I know these things, but as northern you go then more the human body needs Meat. It is Harder for people in northern EU to be vegetarian compared to people in more meditteranid, tropical climates. It is not by luck or preference that Scandinavians and northen europeans or northern Americans eating the most Meat. The human body needs Meat to survive in Low Temperature. As a person who live in South europe(Greece) it is easier for me to have a non-meat diet compared to average Russian,Swedish, danish, canadian etc. So, climate plays a role as well.

I guess it's more a habit. Indeed in the days of my grandparents with hard labor work on the field....But nowadays. We just got a nine days tropical heat record. And the last time the 200km skating event called "elfstedentocht (https://en.wikipedia.org/wiki/Elfstedentocht)" is already 23 years ago ;(

I guess with our whole day online lifestyle- with some lockdowns in between- a mediterranean or veggie meal will do.

But I must admit when I cook at home then especially in winter I am the stamppot champion:
https://en.wikipedia.org/wiki/Stamppot

Not an export product johnny :biggrin1:

jstephan
08-17-2020, 03:05 PM
Vegans need B12 supplements, because human body can't produce it, and the only source is animal. I think just this proves that humans are not shaped to be strictly vegans, vegetarians maybe.... Personally I can't live without beef but at the same time I not totally in phase with the industrial way to produce meat.

Johnny ola
08-17-2020, 03:11 PM
I guess it's moe a habit. Indeed in the days of my grandparents with had labor work on the field....But nowadays. We just got a nine days tropical heat record. And the last time the 200km skating event called "elfstedentocht (https://en.wikipedia.org/wiki/Elfstedentocht)" is already 23 years ago ;(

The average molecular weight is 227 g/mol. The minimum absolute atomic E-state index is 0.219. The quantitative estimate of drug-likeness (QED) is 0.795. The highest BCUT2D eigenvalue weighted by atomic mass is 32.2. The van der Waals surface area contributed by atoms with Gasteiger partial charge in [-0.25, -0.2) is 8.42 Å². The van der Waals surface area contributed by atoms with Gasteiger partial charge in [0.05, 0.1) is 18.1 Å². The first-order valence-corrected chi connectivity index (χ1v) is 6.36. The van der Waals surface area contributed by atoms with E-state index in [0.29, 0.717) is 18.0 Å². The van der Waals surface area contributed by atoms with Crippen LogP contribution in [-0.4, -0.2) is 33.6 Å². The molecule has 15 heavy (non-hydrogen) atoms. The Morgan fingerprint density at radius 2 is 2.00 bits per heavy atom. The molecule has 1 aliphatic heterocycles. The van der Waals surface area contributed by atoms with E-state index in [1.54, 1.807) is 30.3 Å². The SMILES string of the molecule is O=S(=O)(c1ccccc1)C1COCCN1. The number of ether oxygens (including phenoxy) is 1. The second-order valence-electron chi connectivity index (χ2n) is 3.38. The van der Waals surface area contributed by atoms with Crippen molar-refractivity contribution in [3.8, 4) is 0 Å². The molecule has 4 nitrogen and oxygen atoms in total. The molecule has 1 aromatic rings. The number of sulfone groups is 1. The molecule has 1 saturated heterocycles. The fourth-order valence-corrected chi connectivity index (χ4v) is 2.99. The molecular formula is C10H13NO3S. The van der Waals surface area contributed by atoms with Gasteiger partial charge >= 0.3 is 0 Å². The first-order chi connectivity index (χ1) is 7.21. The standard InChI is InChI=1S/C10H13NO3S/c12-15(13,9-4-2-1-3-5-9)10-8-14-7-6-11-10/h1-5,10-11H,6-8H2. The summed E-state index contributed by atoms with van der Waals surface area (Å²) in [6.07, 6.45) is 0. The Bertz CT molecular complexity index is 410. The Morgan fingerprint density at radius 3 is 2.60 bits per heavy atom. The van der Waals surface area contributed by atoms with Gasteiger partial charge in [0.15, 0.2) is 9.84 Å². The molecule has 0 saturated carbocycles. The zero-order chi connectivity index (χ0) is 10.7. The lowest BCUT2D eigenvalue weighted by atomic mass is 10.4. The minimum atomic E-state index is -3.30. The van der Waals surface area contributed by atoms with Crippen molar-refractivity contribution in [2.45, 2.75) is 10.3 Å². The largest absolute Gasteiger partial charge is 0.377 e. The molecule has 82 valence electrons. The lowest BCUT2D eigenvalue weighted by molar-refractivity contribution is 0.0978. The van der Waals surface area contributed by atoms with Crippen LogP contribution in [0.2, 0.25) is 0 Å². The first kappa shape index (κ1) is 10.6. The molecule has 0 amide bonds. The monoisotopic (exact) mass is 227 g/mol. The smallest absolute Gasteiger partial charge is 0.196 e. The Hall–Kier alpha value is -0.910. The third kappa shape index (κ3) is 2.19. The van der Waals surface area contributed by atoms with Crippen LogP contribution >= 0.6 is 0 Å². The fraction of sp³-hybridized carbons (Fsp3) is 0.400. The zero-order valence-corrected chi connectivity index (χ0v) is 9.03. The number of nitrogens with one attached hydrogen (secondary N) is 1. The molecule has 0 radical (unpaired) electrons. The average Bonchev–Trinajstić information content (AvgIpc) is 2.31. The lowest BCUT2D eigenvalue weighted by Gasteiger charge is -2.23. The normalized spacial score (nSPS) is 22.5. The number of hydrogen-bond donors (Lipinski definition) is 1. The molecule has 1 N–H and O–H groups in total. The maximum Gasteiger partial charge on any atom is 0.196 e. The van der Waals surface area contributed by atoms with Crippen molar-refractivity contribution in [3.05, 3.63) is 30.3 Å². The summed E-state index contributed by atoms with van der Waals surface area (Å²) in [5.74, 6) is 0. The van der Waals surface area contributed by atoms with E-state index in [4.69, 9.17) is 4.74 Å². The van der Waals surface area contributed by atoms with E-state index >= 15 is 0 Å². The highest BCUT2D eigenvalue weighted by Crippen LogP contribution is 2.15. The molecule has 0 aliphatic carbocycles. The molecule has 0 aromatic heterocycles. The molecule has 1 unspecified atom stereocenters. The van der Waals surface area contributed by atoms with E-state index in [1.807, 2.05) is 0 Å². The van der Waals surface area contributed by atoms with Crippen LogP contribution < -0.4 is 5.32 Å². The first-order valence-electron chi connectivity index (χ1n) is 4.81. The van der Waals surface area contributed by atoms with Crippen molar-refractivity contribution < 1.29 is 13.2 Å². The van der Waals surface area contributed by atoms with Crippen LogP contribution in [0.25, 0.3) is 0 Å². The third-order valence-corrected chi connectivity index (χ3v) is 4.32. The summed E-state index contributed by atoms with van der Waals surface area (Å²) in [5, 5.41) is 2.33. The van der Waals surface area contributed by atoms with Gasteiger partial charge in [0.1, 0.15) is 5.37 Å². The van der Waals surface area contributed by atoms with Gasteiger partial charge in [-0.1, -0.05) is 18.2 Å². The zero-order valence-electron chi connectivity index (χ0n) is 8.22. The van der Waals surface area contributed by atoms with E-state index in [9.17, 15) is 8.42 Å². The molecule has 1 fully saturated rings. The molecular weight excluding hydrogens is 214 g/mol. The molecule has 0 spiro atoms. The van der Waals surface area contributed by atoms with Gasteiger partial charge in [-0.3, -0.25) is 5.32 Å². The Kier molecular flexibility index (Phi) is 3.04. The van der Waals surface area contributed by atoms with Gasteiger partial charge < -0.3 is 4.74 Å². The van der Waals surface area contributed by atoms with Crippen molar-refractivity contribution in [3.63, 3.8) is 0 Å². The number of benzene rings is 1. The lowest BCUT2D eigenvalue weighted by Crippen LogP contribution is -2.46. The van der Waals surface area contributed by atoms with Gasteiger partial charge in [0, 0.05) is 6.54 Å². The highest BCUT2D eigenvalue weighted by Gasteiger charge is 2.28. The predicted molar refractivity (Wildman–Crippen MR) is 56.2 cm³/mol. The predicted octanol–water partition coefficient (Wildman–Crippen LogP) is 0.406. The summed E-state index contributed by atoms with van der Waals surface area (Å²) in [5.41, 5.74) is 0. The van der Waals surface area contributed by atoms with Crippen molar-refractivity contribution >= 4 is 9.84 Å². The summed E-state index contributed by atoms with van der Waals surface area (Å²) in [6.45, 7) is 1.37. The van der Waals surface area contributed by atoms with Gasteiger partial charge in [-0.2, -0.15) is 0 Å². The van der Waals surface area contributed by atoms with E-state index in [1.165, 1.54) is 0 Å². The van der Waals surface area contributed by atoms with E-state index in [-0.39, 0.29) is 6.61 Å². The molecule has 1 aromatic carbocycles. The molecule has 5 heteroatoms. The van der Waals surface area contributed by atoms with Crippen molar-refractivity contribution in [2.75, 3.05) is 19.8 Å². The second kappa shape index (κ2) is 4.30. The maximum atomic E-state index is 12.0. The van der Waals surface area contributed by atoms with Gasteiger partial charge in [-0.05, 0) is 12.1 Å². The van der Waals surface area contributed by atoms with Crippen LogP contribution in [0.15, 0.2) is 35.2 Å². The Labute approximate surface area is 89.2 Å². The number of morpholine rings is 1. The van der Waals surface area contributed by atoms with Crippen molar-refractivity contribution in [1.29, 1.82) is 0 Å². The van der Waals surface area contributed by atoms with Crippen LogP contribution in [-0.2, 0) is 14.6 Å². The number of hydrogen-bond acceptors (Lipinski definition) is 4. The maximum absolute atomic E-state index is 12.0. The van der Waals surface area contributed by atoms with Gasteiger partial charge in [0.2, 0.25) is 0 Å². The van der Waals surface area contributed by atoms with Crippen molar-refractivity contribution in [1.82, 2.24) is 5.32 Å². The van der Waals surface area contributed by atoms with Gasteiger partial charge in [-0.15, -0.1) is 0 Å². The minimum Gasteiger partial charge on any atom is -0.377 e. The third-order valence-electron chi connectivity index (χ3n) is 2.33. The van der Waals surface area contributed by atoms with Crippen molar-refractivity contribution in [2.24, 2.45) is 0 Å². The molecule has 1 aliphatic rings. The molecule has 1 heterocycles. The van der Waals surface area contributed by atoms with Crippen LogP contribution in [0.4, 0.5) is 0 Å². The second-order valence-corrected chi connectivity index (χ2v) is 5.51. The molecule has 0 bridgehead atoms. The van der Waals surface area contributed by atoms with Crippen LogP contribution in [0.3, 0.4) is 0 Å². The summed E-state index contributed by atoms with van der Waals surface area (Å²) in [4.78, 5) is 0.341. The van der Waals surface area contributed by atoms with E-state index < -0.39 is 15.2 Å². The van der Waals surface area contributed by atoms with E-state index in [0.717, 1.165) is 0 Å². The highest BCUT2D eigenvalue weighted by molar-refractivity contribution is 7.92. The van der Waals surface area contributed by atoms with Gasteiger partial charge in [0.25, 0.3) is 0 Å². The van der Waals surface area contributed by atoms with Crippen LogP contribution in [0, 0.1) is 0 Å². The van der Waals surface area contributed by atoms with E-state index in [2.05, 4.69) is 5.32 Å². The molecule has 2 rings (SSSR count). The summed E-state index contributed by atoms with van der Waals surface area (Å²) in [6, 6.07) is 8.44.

I guess with our whole day online lifestyle- with some lockdowns in between- a mediterranean or veggie meal will do.

But I must admit when I cook at home then especially in winter I am the stampot champion:
https://en.wikipedia.org/wiki/Stamppot

Not an export product johnny :biggrin1:

Cool. I remember from my trips in Netherlands the street-fish method.Fish is healthy and really good for visibillity.

Kirtan24
08-17-2020, 03:34 PM
I would like to present my two cents. Firstly, I do not know how you define "against nature" or "for nature". I will define "for nature" as "causing only as much harm to nature as necessary". I do realize, that even this is not a very rigorous definition and subject to many "subjectivities", but as Bertie Wooster would say - dash it, can't always have it all! So let's consider some points:

1) Negative impact on the environment: All the evidence suggests that a meat-heavy diet causes a more negative footprint on the environment. This is especially the case in today's times, where most of the meat comes from factory farming and meat consumption in many countries can only be called excessive.

Animal products account for only 18% of overall calories consumed worldwide, but still use up 83% of the land.

https://www.theguardian.com/environment/2018/may/31/avoiding-meat-and-dairy-is-single-biggest-way-to-reduce-your-impact-on-earth

A ton of beef requires 16730 cubic meters of water on average. Pork takes it home with 5470 cubic meters. Compare these numbers to 1440 cubic meters for wheat, 740 for milk and only 130 for potatoes.

One could go on and on. The article sums it up well, for anyone interested: https://en.wikipedia.org/wiki/Environmental_impact_of_meat_production#Consumptio n_and_production_trends

2) Nutritional necessity: I would argue that today there is no necessity for a meat-heavy diet or even a moderately meat-based diet. A plant-based/plant-and-dairy-based diet covers all the nutrients that humans need. I am not using terms like vegan because I do not want to promote the cult-like propaganda radiated by many so-called vegans, but my point is that a plant-based diet is nutritionally more than adequate.